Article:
Comment: How air pollution politics made a parody of ‘purdah’

Last Thursday, lawyers stood before the High Court and defended the government’s decision to withhold publication of a national air pollution plan beyond its legal deadline.

The plan could not be published so close to local elections (or the general election), James Eadie QC told the court, because it would threaten the democratic process and would “end up crystallising it as a matter over which political parties fight”.

The judge rejected this bid to delay publication until after the general election, but he agreed that local elections posed a serious issue and agreed to extend the deadline until new councillors took up their seats on 9 May.

Yet at 10pm on Tuesday night,  the Telegraph published a story about the plan, apparently based on a detailed briefing from well-placed Conservative sources. It is not the full plan – which will come on Friday – but it is likely to be the core of it.

It appeared on the front page, the day before the local elections.

Hidden behind the headline about a diesel scrappage scheme was a clear message from the Conservative party to local officials: do not introduce charges on diesel vehicles in our name.

The paper quoted a Conservative party source as saying: “We are clear that measures other than charging zones should be preferred if they are as effective at reducing pollution. We are not mandating any council to levy charges on private cars and motorbikes. Councils will need to justify any policy to their electorate.”

“Shocking hypocrisy”

The fiasco has prompted the Liberal Democrats to accuse the Conservatives of “shocking hypocrisy, double standards” and wasting taxpayer money.

Sarah Olney, the Liberal Democrat candidate who ousted Zac Goldsmith last year, said:

“First the Tories claimed they could not publish these plans because of election purdah rules, then they leak them ahead of the local elections. It smacks of shocking hypocrisy and double standards.

“The Conservatives wasted taxpayers’ money trying to delay vital air quality measures through the courts and have now completely contradicted their own case.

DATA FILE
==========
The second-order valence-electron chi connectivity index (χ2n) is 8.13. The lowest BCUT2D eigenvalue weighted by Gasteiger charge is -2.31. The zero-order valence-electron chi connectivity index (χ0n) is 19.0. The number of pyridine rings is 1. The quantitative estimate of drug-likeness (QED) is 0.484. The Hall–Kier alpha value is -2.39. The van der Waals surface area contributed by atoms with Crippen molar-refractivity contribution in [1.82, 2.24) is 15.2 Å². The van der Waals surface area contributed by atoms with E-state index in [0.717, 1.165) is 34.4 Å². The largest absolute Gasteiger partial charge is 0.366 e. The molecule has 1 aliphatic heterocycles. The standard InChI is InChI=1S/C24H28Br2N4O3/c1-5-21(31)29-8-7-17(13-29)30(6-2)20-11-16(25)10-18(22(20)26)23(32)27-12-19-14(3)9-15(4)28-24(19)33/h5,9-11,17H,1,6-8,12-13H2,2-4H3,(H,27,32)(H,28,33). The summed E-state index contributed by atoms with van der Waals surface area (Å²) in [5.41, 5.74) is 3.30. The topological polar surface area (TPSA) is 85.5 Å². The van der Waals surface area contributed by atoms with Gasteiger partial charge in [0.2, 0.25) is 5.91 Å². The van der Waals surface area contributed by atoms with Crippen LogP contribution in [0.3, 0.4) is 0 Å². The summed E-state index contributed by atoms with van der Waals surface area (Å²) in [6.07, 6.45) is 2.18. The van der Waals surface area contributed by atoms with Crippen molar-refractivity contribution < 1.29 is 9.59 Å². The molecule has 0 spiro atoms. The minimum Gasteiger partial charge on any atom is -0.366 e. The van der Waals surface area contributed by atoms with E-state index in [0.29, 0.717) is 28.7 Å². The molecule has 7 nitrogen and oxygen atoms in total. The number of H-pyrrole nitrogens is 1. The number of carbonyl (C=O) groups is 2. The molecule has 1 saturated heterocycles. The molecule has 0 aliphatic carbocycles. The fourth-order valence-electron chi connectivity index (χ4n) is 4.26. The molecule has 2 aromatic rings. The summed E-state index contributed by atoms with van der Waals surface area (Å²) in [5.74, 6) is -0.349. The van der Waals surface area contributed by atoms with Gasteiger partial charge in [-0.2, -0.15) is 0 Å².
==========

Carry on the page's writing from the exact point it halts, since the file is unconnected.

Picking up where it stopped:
Court decision

The government based its argument in court on Cabinet Office guidance about pre-election rules called purdah, which are supposed to prevent any sitting government or political party having an unfair advantage.

Sue Gray, director-general of the Cabinet Office “Propriety and Ethics” team (and the most powerful person you’ve never heard of, according to the BBC), had submitted to the court that:

“The purdah periods act to restrict publications by local or central government in respect of matters that relate to impending elections in the periods set by convention preceding them. The intention of these periods is to prevent central and local government appearing to or actually influencing the outcome of such elections, as well as to avoid competing with the candidates for the attention of the public.”

The judge ruled:

“I am prepared to extend time so as to enable the local elections to be conducted, and the new councillors to take up their posts, before the draft is published but I decline to extend time to cover the general election period. The draft plan must be published the day after the local elections and the date for the publication of the final plan will be unchanged.”

Note the date for publication was later amended to the 9 May, the day after local officials will be appointed.

Serious questions

At the heart of the ruling was the fact that purdah rules are not law, but convention.

But still the spectacle of anonymous sources apparently flouting those rules – and at least the spirit of last week’s court ruling – raises serious questions.

Is purdah a set of principles that all parties adhere to out of respect of the democratic process, or is it being used selectively for political gain? How did the Telegraph’s source obtain their information about such sensitive government proposals? What impact might this have on the local elections?

Unearthed contacted the Electoral Commission and asked them for their guidance on how a political party in the midst of a campaign should handle the release of new government policies.

The Electoral Commission – “the independent body that oversees elections and regulates political finance in the UK” – said they couldn’t comment because they have no guidance on the matter.

They recommended contacting the Cabinet Office for their guidance on purdah – the very guidance the government relied on in court.

So Unearthed asked the Cabinet Office if they had given any advice on the story. The Cabinet Office declined to comment and said it was a matter for the environment department (Defra).

Defra said it was a political matter for the Conservative party. The Conservative party are yet to respond to requests for comment.

Unearthed also put the questions to the Local Government Association, a national membership organisation for local councils.

Their response?

They can’t comment because of purdah rules.